Everything Sucks: Red Flags?

Posted
by missmagee (New) New

Okay, I'm gonna keep it semi-short. I'm a new grad yay! Working in a skilled nursing facility...today will be my second day of following behind a nurse....and she sucks lol

I mean I literally didn't get to do anything yeserday other than insulins (that went unwitnessed because "the computer does the math so no need", coumadins, and breathing treatments.

Mind you, I'd been doing that as required for a week prior along side the medication aide lol

She wants me to do the exact same thing today.She disappears off the unit every 4 minutes to smoke.....bleh. Did I mention she's the DON?!

I just feel like she doesn't want to train me for the two days she has me. Which is super dumb as you do want competent employees right?

What the heck? LOL

A few other things:

- I haven't been paid on time for second week in a row (every friday) - I'm being told now I have to wait until Monday

- They don't have coverage for a shift in which I'm supposed to be training

- They have yet to increase my pay rate when they said it would be done immediately - not to mention every time I ask what they pay rate is they go around it or beat around the bush...

- I'm the only 2nd shift nurse who will be charge - AS A NEW GRAD????!!!!

- They did all this talk about honesty and family and yet I literally read the lies in her progress notes on PATIENTS

How do I bear the madness?!

203bravo, MSN, APRN

1,192 Posts

Were you an employee of the facility prior to becoming a nurse?

caliotter3

38,332 Posts

Could you possibly be receiving any more invitations to interview? If so, do well. If not, resume a job search. This position does not seem to bode well for a satisfying start to your career.

missmagee

12 Posts

No I was not an employee at this facility prior. However I did request to talk to employees prior to beginning and they all assured me it was a great place to be. I think I was misled lol

missmagee

12 Posts

I do have other interviews lined up. Its just so frustrating when I'm ready to begin! Gah.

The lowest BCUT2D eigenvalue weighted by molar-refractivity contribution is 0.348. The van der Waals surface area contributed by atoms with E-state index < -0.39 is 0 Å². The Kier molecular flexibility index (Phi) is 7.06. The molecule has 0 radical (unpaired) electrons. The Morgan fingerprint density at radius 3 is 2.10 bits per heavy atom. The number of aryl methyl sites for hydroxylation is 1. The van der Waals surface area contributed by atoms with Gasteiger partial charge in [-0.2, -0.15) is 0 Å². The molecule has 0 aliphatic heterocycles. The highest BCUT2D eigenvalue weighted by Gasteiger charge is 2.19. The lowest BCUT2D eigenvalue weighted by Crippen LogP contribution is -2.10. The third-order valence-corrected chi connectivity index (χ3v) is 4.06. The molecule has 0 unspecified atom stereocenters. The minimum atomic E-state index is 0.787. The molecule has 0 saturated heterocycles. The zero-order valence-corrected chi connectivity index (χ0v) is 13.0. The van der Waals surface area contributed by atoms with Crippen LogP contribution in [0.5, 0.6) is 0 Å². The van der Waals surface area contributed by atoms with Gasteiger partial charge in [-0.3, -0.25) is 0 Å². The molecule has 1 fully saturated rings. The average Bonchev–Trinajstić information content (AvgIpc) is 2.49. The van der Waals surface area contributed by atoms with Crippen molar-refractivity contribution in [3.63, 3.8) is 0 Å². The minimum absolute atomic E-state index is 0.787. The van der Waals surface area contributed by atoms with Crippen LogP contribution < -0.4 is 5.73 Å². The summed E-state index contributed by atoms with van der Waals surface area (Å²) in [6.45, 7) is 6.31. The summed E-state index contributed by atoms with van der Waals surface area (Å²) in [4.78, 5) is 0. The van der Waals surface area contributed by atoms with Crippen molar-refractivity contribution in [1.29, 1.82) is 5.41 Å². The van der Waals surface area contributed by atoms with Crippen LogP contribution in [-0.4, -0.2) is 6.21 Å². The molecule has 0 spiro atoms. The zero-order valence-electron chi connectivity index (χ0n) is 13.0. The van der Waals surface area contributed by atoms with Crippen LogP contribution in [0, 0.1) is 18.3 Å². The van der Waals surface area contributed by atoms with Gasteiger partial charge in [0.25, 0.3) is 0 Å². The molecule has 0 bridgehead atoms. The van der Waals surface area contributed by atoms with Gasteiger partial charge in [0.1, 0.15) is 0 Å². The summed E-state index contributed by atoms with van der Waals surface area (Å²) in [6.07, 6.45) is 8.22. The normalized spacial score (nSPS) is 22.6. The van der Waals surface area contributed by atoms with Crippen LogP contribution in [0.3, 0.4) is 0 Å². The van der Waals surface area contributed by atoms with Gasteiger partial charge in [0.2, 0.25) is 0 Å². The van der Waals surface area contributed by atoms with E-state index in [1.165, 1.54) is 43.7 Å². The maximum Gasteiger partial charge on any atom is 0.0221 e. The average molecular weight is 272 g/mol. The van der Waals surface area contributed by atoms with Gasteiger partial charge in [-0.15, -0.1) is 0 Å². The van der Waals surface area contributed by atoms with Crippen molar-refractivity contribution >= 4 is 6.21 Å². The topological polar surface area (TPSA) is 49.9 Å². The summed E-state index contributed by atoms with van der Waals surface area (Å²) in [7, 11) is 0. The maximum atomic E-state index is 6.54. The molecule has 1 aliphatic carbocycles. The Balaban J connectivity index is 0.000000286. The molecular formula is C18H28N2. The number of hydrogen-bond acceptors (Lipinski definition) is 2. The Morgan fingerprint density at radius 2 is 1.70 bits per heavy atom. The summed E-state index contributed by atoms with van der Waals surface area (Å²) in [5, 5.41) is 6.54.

applewhitern, BSN, RN

Specializes in ICU. Has 30 years experience. 1,871 Posts

Just wanted to say that our computers "do the math" also, for insulin, but the purpose of a witness is to verify that the correct amount was drawn up in the syringe.

martymoose, BSN, RN

Specializes in PCCN. Has 19 years experience. 1,941 Posts

How do I bear the madness?!

You don't bear the madness. Sounds like you know better .keep trying to find something else.this situation is setting you up for massive failure

This is why I hate nursing being licensed. Anything wrong will come back on YOU.not the facility.even if you didn't know something or weren't trained for something.you will be to blame.

I wouldn't want that over my head.

Good luck in finding ssomething else.

missmagee

12 Posts

Yeah. I explained that to my DON and she just said....not necessary. Shock. lol

AceOfHearts<3

Specializes in Critical care. 916 Posts

I've never worked anywhere that requires a second nurse to co-sign a subcutaneous insulin injection. An insulin drip is a different story and always requires a co-sign.

It always blows my mind that some places require 2 nurses to verify an insulin injection.

NuGuyNurse2b

927 Posts

I've never worked anywhere that requires a second nurse to co-sign a subcutaneous insulin injection. An insulin drip is a different story and always requires a co-sign.

It always blows my mind that some places require 2 nurses to verify an insulin injection.

Ours did it and then stopped (for SC) but for Heparin SC we still need a co-sign.

AJJKRN

Specializes in Medical-Surgical/Float Pool/Stepdown. Has 6+ years experience. 1,224 Posts

Ours did it and then stopped (for SC) but for Heparin SC we still need a co-sign.

Madness I tell you!

I just don't see the relevance for small predetermined doses to be double checked by trained healthcare professionals especially in relation to adults. Peds I can see, gtts I can see, other high alert drugs that are rarely given I can see but not meds that are given routinely every shift.

It just adds to the workload and desensitizes us like alarm fatigue does for when two eyes and brains are really necessary for safety.

JMHO though.

AceOfHearts<3

Specializes in Critical care. 916 Posts

Ours did it and then stopped (for SC) but for Heparin SC we still need a co-sign.

That's ridiculous! Both places I've worked the SC heparin has been the amount in the vial (1ml), so no real way to mess it up.

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